For Immediate Release

Primary Press Contact: Mark Reading-Smith
Media & Communications Director, the Sikh Coalition
Mark@sikhcoalition.org, 202-380-8489.

DOJ Move Raises Hopes After WA Hate Crime

April 6, 2017 (Washington, D.C.) – Yesterday, the Department of Justice provided an update on its new crime reduction task force by announcing a new subcommittee to address hate crimes. The announcement was made just three days after 13 U.S. Senators led by Maria Cantwell (D-WA) called for the Trump Administration to launch a new Presidential Task Force to prevent hate violence.

“We are pleased to see the Department of Justice taking the necessary first step to prevent hate violence and look forward to additional concrete action,” said Rajdeep Singh Jolly, Interim Managing Director of Programs at the Sikh Coalition. “As Americans, we all must do everything in our power to prevent the loss of lives and loved ones to hate, and the DOJ must ensure that its hate crime subcommittee is fully resourced and functional, not something that merely exists on paper."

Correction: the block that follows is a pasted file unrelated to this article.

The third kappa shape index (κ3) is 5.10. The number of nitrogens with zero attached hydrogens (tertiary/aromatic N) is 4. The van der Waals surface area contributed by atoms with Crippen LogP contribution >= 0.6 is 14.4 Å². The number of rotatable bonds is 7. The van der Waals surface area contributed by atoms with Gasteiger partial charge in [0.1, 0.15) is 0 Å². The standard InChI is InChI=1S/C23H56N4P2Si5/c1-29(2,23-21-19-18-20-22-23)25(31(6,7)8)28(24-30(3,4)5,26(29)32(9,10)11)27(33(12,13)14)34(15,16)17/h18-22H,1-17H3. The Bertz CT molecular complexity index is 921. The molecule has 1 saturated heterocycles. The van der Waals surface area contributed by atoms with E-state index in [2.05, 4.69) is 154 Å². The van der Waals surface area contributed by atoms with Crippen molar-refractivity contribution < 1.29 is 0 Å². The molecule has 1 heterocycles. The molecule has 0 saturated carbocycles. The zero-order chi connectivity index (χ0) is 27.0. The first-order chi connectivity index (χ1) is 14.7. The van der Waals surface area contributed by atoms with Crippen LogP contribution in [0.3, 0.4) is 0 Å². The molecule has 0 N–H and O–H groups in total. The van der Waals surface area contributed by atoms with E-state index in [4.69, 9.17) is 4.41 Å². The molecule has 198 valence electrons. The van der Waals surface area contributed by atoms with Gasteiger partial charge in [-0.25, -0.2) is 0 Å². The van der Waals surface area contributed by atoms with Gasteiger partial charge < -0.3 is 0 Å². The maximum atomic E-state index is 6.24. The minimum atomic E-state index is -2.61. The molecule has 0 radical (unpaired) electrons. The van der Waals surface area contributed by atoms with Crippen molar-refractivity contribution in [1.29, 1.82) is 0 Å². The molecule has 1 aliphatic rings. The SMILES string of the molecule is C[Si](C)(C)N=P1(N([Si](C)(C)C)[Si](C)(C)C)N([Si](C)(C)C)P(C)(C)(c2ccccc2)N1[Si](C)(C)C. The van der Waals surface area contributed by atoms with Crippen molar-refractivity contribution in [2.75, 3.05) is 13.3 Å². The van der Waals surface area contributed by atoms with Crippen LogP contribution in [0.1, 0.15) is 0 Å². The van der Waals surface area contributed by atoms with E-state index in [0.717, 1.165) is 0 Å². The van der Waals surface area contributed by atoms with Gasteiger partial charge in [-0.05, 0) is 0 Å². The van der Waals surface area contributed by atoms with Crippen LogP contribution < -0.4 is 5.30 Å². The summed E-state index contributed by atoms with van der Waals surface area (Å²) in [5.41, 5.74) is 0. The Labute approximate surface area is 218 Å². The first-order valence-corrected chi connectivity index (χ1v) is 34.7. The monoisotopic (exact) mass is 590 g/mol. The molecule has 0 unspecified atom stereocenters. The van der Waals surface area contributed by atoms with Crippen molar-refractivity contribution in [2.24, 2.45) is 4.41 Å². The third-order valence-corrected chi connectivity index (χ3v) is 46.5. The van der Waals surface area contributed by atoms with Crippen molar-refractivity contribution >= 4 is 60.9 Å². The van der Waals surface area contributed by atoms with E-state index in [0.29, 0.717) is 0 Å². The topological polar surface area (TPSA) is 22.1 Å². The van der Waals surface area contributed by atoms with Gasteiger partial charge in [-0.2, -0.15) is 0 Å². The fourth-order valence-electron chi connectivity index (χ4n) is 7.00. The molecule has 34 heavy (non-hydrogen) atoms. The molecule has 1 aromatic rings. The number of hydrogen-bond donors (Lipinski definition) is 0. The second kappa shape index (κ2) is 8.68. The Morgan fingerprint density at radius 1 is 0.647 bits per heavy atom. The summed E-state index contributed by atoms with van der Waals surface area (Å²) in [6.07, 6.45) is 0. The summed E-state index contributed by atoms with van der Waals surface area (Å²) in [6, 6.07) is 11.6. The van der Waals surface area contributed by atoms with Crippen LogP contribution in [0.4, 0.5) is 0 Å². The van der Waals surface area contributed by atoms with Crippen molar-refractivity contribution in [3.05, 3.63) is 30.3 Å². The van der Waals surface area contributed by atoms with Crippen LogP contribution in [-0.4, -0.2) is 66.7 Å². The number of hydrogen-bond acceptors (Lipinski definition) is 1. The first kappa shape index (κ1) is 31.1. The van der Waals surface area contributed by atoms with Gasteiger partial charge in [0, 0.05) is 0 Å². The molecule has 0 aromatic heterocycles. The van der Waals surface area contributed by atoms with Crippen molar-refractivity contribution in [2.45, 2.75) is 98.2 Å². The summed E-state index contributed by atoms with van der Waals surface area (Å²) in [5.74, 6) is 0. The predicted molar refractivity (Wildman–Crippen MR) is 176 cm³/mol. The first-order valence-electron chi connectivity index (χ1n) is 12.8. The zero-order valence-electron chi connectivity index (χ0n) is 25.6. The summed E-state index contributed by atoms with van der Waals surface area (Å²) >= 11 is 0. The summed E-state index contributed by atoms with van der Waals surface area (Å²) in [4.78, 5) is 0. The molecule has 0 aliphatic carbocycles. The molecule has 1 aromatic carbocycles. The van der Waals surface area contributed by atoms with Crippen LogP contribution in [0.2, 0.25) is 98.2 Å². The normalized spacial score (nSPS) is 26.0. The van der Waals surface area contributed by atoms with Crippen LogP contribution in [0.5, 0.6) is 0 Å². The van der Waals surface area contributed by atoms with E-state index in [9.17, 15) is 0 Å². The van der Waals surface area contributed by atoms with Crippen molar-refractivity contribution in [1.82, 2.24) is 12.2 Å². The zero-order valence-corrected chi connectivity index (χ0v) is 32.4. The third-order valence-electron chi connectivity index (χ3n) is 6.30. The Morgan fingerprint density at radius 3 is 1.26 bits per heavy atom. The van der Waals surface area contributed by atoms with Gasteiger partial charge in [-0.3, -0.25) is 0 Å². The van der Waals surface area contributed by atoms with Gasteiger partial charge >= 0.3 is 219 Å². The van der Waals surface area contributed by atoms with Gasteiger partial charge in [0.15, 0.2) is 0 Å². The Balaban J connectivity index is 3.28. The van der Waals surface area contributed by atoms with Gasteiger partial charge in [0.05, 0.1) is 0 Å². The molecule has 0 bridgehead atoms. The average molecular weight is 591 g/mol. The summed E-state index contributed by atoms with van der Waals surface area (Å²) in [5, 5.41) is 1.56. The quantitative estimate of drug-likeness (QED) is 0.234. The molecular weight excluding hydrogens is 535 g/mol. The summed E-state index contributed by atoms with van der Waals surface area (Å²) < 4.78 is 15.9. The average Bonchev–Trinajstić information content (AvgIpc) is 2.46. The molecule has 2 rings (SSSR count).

On March 3rd, a 39-year-old Sikh man was shot near Seattle after the gunman allegedly told him to “go back to your own country.” On February 22nd, a Hindu man, Srinivas Kuchibhotla, was shot and killed in Olathe, Kansas after the attacker yelled, “get out of my country.” The first three months of 2017 have witnessed steady reports of harassment, threats, and violence against religious minorities in the United States and at their places of worship.

“The DOJ task force should be non-partisan and should use its convening power to promote long-term collaboration between government agencies, civil society groups, and communities that are targeted by hate crimes,” said Rajdeep Singh Jolly.

Since September 11, 2001, the Sikh Coalition estimates that a Sikh American is hundreds of times more likely to be the victim of a hate crime than the average American, often because Sikhs wear turbans and maintain unshorn beards. These articles of faith remind Sikhs to uphold their religious ideals, which include a commitment to community service, social justice, and universal human rights. Sikh Americans have been an integral part of the American fabric for over 125 years.

The Sikh Coalition is the largest Sikh civil rights organization in the United States and has 15 years of legal and policy expertise on issues related to hate crimes. For more information about the Sikh community or for potential interviews, please contact Mark Reading-Smith.